The dunes at Greenacres, North Wales

Dog-friendly things to do in North Wales

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North Wales is a happy stomping ground for dogs. From spectacular Snowdonia to the seaside charm of Porthmadog, there are plenty of places to visit, where your four-legged friends will be in their element. 

Here we’ve listed a range of options, all within a short drive of Haven’s Greenacres (Porthmadog), Hafan y Mor (Pwllheli), or Presthaven (Prestatyn) holiday parks.  

So, if you’re looking for the best dog-friendly things to do in North Wales, you’re barking up the right tree!

Snowdon Ranger Path

Snowdon Ranger Path

This is a dramatic and rewarding adventure. If you want to see one of the best views in the whole of the UK, it’s worth making the 13km trek up and down Mount Snowdon, via the more gradual, and quieter Ranger Path. 

Allow a whole day for this and start at Llyn Cwellyn car park (and pre-book a parking space during busier months). Established by the 19th-century “Snowdon Ranger,” John Morton, it’s a gentler route than many, and crosses the Snowdon Railway, providing spectacular views down to Porthmadog and Caernarfon.

Follow the marker stones, take a map, and wrap up well, as the weather can change here dramatically and it’s often very windy on the summit. 

Rheilffordd Talyllyn Railway

If you’re looking for a more active way to enjoy British engineering, take a trip on a steam train on the world’s first preserved railway. The third-class carriages are dog-friendly and only cost a few pounds extra. 

The railway runs from the coastal town of Tywyn, eight miles northeast to the pretty mountain village of Nant Gwernol, where there are picturesque woodland walks. Trains run three times a day from Tywyn and the last return train leaves Nant Gwernol mid-afternoon. 

With six historic steam and four diesel engines pulling period carriages, it’s a train enthusiast’s heaven and dogs will enjoy lolling their tongues out the open wagons as the train huffs up the hillside.

Black Rock Sands walk, Porthmadog

Black Rock Sands walk, Porthmadog
Morfa Bychan: a glorious neighbour of our Greenacres park

If you’re staying at Haven’s scenic Greenacres Holiday Park in Porthmadog, you have one of the most beautiful beaches in North Wales on your doorstep.  

Close to the village of Morfa Bychan, with rolling dunes, two miles of beach, rockpools and caves, there are plenty of good sniffs for your dog, and lots of natural beauty to appreciate. 

Enjoy a relaxing family beach day and bring your dog along for a romp. Dogs are welcome on the eastern or western sections of the beach but are not permitted on the main sands from April to September. 

On the eastern side of the Afon Dwyryd estuary, lies Harlech Beach, another popular beauty spot with day-trippers and holidaymakers. This is a quieter beach with spectacular Snowdonia views. 

Llangollen History Trail

This circular near 10km trail takes you and your furry friend through the rolling hills of Llangollen. Park in East Street car park and allow a few hours for a leisurely stroll. 

The route begins alongside Llangollen Canal before passing by the scenic Horseshoe Falls where you can take a dip if you’re feeling brave (bring a towel and warm clothes).  

Next you’ll pass by Llantysilio Church and the 13th-century Valle Crucis Abbey ruins. Two miles further on you’ll see more remains – this time of the medieval Castle Dinas Bran, high on its scenic hilltop.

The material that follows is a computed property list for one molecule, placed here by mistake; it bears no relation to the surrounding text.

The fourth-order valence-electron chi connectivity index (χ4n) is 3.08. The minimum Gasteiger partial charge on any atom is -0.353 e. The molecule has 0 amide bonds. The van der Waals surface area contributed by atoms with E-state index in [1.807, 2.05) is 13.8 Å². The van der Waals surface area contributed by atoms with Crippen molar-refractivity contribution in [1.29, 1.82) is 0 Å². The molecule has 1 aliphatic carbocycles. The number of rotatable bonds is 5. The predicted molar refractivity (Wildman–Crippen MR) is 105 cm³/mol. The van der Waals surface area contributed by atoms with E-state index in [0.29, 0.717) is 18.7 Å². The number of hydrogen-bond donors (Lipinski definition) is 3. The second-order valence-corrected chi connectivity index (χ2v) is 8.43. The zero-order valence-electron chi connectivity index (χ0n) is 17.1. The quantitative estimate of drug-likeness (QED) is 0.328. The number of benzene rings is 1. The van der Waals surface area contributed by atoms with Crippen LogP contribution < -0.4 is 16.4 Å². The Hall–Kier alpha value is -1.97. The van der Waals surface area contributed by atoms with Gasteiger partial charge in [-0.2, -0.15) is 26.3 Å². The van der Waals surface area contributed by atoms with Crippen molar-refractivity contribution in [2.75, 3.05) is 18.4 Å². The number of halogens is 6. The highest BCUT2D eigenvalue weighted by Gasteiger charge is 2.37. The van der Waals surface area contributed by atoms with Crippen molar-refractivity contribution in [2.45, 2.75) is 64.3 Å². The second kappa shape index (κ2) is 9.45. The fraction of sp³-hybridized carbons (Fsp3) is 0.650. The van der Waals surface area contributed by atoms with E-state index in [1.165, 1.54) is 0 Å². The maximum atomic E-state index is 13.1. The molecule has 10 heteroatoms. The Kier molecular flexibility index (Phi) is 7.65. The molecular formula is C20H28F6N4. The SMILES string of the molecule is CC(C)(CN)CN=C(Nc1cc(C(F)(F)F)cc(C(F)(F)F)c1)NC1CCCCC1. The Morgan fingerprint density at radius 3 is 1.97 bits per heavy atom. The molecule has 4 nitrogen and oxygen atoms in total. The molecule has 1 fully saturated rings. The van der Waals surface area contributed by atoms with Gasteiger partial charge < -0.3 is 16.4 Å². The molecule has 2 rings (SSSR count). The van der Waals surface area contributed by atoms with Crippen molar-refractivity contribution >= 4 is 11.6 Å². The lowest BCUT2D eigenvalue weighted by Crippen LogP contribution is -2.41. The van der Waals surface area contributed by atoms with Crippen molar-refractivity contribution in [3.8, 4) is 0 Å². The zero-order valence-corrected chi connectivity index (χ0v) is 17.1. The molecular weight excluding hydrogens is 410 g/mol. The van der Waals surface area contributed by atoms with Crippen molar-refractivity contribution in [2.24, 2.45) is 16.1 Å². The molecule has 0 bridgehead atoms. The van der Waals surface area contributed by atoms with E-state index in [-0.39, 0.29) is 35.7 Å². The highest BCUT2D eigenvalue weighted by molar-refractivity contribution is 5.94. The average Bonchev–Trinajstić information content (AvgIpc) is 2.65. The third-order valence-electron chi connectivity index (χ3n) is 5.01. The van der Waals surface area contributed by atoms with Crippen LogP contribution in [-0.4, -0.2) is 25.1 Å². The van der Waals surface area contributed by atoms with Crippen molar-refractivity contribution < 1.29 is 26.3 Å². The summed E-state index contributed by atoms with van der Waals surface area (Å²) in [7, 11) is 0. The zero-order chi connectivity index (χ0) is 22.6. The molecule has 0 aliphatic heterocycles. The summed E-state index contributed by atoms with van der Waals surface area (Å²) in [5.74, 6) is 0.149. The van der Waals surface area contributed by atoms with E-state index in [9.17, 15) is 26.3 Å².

It’s simply one of the best dog-friendly walks in North Wales.

Discover breaks in North Wales

Greenacres self catering holidays

Greenacres, North Wales

4 nights from £49
Presthaven self catering holidays

Presthaven, North Wales

4 nights from £49
Hafan Y Mor self catering holidays

Hafan y Môr, North Wales

4 nights from £49

Swallow Falls

Swallow Falls

One of the most glorious falls in Snowdonia, the waterfall on the River Llugwy plunges 138 feet down the hillside amid verdant forest trails. Visit the nearby villages of Betws y Coed and Capel Curig, where there are plenty of cafes and restaurants for lunch. 

You can walk two miles from Betws y Coed on either side of the river, or park at the Swallow Falls Hotel. Take sensible shoes and rainwear.

Pontcysyllte Aqueduct

Visit a UNESCO-listed feat of creativity and engineering in Trevor, Wrexham. Thomas Telford’s aqueduct, opened in 1805, took 10 years to complete and spans 307 feet, standing over 120 feet above the River Dee and carrying the Llangollen Canal. 

Watch narrowboats navigate this spectacular structure, enjoy Instagrammable views and stroll the towpath. Keep your dog on the lead though, unless you want to deal with a wet pooch! 

The nearby Ty Mawr Country Park is an Area of Outstanding Natural Beauty, and well worth a wander while you’re in the area.

Conwy Water Gardens

Conwy Water Gardens

The perfect blend of nature conservation and good food, Conwy Water Garden is home to beautifully landscaped ponds, fishing lakes, an aquatic centre, and the Dutch Pancake House.  

Enjoy a woodland walk, try your hand at coarse fishing, follow the nature trail, and even feed the birds (buy seeds on site). You’ll want to keep your pet on the lead for this visit.

Traeth Porth Wen Beach

The hidden cove of Traeth Porth Wen Beach, on Anglesey, offers a mixture of natural beauty and industrial heritage, since this was once home to a Victorian brickworks, whose buildings remain. 

A few miles west of the better-known Bull Bay, Porth Wen Beach is popular for both sea swimming and fishing, and dogs will find plenty to enjoy in this sheltered and calm cove. 

There is a steep descent to the beach and no toilet facilities, so do plan ahead.

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